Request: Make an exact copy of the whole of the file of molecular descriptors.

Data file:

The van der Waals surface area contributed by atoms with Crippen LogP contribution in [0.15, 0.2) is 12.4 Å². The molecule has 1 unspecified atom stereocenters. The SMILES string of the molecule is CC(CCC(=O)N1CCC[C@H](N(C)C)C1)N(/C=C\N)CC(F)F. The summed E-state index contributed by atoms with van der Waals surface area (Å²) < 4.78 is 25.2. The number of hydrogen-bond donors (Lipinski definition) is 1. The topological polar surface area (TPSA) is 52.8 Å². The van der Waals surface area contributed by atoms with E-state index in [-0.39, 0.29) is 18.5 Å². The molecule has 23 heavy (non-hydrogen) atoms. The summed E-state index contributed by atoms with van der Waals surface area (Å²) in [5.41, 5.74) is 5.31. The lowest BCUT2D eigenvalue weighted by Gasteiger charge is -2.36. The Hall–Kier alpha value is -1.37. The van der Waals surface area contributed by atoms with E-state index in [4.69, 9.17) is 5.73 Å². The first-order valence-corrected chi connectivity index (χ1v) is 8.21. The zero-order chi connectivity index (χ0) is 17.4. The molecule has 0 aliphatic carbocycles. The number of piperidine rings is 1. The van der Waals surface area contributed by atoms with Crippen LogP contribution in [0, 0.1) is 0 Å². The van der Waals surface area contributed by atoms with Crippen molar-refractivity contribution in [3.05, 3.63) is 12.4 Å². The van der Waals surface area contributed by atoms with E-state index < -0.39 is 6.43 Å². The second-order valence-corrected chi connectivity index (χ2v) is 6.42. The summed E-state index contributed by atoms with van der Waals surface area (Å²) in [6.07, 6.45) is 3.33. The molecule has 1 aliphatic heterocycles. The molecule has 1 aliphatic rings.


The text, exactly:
The van der Waals surface area contributed by atoms with Crippen LogP contribution in [0.15, 0.2) is 12.4 Å². The molecule has 1 unspecified atom stereocenters. The SMILES string of the molecule is CC(CCC(=O)N1CCC[C@H](N(C)C)C1)N(/C=C\N)CC(F)F. The summed E-state index contributed by atoms with van der Waals surface area (Å²) < 4.78 is 25.2. The number of hydrogen-bond donors (Lipinski definition) is 1. The topological polar surface area (TPSA) is 52.8 Å². The van der Waals surface area contributed by atoms with E-state index in [-0.39, 0.29) is 18.5 Å². The molecule has 23 heavy (non-hydrogen) atoms. The summed E-state index contributed by atoms with van der Waals surface area (Å²) in [5.41, 5.74) is 5.31. The lowest BCUT2D eigenvalue weighted by Gasteiger charge is -2.36. The Hall–Kier alpha value is -1.37. The van der Waals surface area contributed by atoms with E-state index in [4.69, 9.17) is 5.73 Å². The first-order valence-corrected chi connectivity index (χ1v) is 8.21. The zero-order chi connectivity index (χ0) is 17.4. The molecule has 0 aliphatic carbocycles. The number of piperidine rings is 1. The van der Waals surface area contributed by atoms with Crippen LogP contribution in [0, 0.1) is 0 Å². The van der Waals surface area contributed by atoms with Crippen molar-refractivity contribution in [3.05, 3.63) is 12.4 Å². The van der Waals surface area contributed by atoms with E-state index < -0.39 is 6.43 Å². The second-order valence-corrected chi connectivity index (χ2v) is 6.42. The summed E-state index contributed by atoms with van der Waals surface area (Å²) in [6.07, 6.45) is 3.33. The molecule has 1 aliphatic heterocycles. The molecule has 1 aliphatic rings.